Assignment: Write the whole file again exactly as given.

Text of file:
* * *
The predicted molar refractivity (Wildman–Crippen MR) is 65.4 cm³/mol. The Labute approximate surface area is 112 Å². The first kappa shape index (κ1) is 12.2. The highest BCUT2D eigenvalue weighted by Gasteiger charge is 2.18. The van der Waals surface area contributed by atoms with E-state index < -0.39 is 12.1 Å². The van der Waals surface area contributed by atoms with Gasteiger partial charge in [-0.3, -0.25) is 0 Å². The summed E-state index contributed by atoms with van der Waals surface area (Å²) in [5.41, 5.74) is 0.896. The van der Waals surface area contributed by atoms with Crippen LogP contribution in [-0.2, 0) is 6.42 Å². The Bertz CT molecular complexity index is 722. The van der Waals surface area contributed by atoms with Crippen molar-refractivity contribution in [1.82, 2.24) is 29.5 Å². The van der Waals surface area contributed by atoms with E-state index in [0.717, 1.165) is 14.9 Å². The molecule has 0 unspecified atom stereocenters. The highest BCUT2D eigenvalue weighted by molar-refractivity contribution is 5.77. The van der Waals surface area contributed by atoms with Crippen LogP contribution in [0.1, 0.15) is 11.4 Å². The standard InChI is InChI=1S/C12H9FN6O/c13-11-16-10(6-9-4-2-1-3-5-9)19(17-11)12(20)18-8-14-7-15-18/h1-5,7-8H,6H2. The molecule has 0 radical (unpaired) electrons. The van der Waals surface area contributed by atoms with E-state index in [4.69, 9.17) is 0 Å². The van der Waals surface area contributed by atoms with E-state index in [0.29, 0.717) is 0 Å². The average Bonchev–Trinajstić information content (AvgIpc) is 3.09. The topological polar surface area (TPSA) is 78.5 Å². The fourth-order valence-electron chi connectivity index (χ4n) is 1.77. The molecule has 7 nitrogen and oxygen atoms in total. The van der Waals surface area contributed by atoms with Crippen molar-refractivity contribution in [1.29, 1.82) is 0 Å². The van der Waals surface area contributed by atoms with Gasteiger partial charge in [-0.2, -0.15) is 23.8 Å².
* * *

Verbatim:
The predicted molar refractivity (Wildman–Crippen MR) is 65.4 cm³/mol. The Labute approximate surface area is 112 Å². The first kappa shape index (κ1) is 12.2. The highest BCUT2D eigenvalue weighted by Gasteiger charge is 2.18. The van der Waals surface area contributed by atoms with E-state index < -0.39 is 12.1 Å². The van der Waals surface area contributed by atoms with Gasteiger partial charge in [-0.3, -0.25) is 0 Å². The summed E-state index contributed by atoms with van der Waals surface area (Å²) in [5.41, 5.74) is 0.896. The van der Waals surface area contributed by atoms with Crippen LogP contribution in [-0.2, 0) is 6.42 Å². The Bertz CT molecular complexity index is 722. The van der Waals surface area contributed by atoms with Crippen molar-refractivity contribution in [1.82, 2.24) is 29.5 Å². The van der Waals surface area contributed by atoms with E-state index in [0.717, 1.165) is 14.9 Å². The molecule has 0 unspecified atom stereocenters. The highest BCUT2D eigenvalue weighted by molar-refractivity contribution is 5.77. The van der Waals surface area contributed by atoms with Crippen LogP contribution in [0.1, 0.15) is 11.4 Å². The standard InChI is InChI=1S/C12H9FN6O/c13-11-16-10(6-9-4-2-1-3-5-9)19(17-11)12(20)18-8-14-7-15-18/h1-5,7-8H,6H2. The molecule has 0 radical (unpaired) electrons. The van der Waals surface area contributed by atoms with E-state index in [4.69, 9.17) is 0 Å². The van der Waals surface area contributed by atoms with E-state index in [0.29, 0.717) is 0 Å². The average Bonchev–Trinajstić information content (AvgIpc) is 3.09. The topological polar surface area (TPSA) is 78.5 Å². The fourth-order valence-electron chi connectivity index (χ4n) is 1.77. The molecule has 7 nitrogen and oxygen atoms in total. The van der Waals surface area contributed by atoms with Crippen molar-refractivity contribution in [1.29, 1.82) is 0 Å². The van der Waals surface area contributed by atoms with Gasteiger partial charge in [-0.2, -0.15) is 23.8 Å².